– vossad01
    Dec 15, 2014 at 18:03
  • 1
    @VitalyZdanevich Note sure: ask a new question with the exact version of git and the OS used, to see if I or other git-questions contributors can suggest a fix.
    – VonC
    May 10, 2016 at 9:27
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    @jww I confirm this is purely a local operation. It has no bearing on the size of the remote repo. You would need a direct access to the server of that remote repo to do the same.
    – VonC
    Jun 16, 2016 at 10:56

Here's what I did:

git gc
git gc --aggressive
git prune

That seemed to have done the trick. I started with around 10.5 MB and now it's little more than 980 KB.

You can run all three commands with prune till now using:

git gc --aggressive --prune=now


  • 11
    prune is always run by gc (with 2 weeks ago default).
    – Cas
    Oct 10, 2012 at 12:21
  • 147
    U can run all 3 with prune till now using git gc --aggressive --prune=now
    – rahul286
    Oct 19, 2012 at 18:44
  • 5
    But, when I delete the repo then clone it again, the size is still large. How do you handle that?
    – cwtuan
    Jan 4, 2019 at 15:43
  • 1
    if you delete your local repository and clone again you inherit the remote's .git folder. To keep the size reduction changes you likely have to at least push them yourself first. If you don't control the remote you're out of luck, but you could always make your own fork Jul 31, 2020 at 22:23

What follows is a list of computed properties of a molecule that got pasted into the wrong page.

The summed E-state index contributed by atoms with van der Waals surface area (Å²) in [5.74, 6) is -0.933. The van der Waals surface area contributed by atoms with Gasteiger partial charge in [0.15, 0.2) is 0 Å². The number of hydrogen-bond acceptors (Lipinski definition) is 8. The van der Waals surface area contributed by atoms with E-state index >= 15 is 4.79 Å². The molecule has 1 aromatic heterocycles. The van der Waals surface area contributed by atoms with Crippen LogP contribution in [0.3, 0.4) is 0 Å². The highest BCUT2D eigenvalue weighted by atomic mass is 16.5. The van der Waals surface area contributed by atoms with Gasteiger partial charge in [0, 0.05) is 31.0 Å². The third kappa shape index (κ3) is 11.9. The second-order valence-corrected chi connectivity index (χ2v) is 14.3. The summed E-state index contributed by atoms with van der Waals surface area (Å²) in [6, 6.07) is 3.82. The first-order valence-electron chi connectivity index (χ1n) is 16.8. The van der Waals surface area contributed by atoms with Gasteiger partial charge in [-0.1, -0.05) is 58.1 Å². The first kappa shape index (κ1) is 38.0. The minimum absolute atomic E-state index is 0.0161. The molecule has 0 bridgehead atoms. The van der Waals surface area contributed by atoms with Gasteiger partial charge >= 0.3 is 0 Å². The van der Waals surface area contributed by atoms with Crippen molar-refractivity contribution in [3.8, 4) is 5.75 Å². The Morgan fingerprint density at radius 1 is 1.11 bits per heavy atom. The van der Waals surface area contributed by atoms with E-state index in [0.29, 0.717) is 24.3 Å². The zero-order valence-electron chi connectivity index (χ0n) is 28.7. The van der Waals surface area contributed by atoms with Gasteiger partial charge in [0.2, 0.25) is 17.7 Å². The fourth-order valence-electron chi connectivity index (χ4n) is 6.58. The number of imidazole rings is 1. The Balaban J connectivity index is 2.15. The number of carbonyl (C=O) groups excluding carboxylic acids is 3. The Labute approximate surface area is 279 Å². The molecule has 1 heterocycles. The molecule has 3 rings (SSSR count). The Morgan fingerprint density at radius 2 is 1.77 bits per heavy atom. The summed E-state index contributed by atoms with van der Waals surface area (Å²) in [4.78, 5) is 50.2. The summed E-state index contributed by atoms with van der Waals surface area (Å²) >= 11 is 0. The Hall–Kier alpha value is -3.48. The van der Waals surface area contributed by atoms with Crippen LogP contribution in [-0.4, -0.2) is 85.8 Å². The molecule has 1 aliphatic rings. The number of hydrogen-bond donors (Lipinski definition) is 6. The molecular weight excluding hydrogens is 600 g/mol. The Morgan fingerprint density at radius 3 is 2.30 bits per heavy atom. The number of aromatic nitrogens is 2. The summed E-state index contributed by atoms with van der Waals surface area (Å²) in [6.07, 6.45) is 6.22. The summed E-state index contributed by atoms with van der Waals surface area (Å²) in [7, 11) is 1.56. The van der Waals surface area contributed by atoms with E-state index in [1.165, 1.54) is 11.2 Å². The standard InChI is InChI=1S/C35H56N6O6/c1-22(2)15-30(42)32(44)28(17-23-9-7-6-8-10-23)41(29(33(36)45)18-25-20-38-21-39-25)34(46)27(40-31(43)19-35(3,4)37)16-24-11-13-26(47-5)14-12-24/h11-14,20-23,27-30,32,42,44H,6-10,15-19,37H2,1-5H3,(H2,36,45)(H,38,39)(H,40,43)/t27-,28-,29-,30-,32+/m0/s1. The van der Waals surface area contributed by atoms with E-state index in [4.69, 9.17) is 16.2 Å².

• 1
    after run the three commands, local repo became smaller, but run git status will show no update at all ,so it's no way to git commit & git push changes to remote repo... How to shrink remote repo?
    – Bruce Yang
    Sep 28, 2021 at 2:55

In my case, I pushed several big (more than 100 MB) files and then proceeded to remove them. But they were still in the history of my repository, so I had to remove them from it as well.

This did the trick:

bfg -b 100M  # To remove all blobs from history, whose size is superior to 100MB
git reflog expire --expire=now --all
git gc --prune=now --aggressive

Then, you need to push force on your branch:

git push origin <your_branch_name> --force

Note: bfg is a tool that can be installed on Linux and macOS using Homebrew (executable brew):

brew install bfg
  • 1
    that is such a clean solution. 'git gc' and 'git prune' didn't help me from other answers.
    – Asim
    Apr 1, 2022 at 16:08

This should not affect everyone, but one of the semi-hidden reasons of the repository size being large could be Git submodules.

You might have added one or more submodules, but stopped using it at some time, and some files remained in .git/modules directory. To give redundant submodule files away, see this question.

However, just like the main repository, the other way is to navigate to the submodule directory in .git/modules, and do, for example, git gc --aggressive --prune.

These should have a good impact on the repository size, but as long as you use Git submodules, e.g. especially with large libraries, your repository size should not change drastically.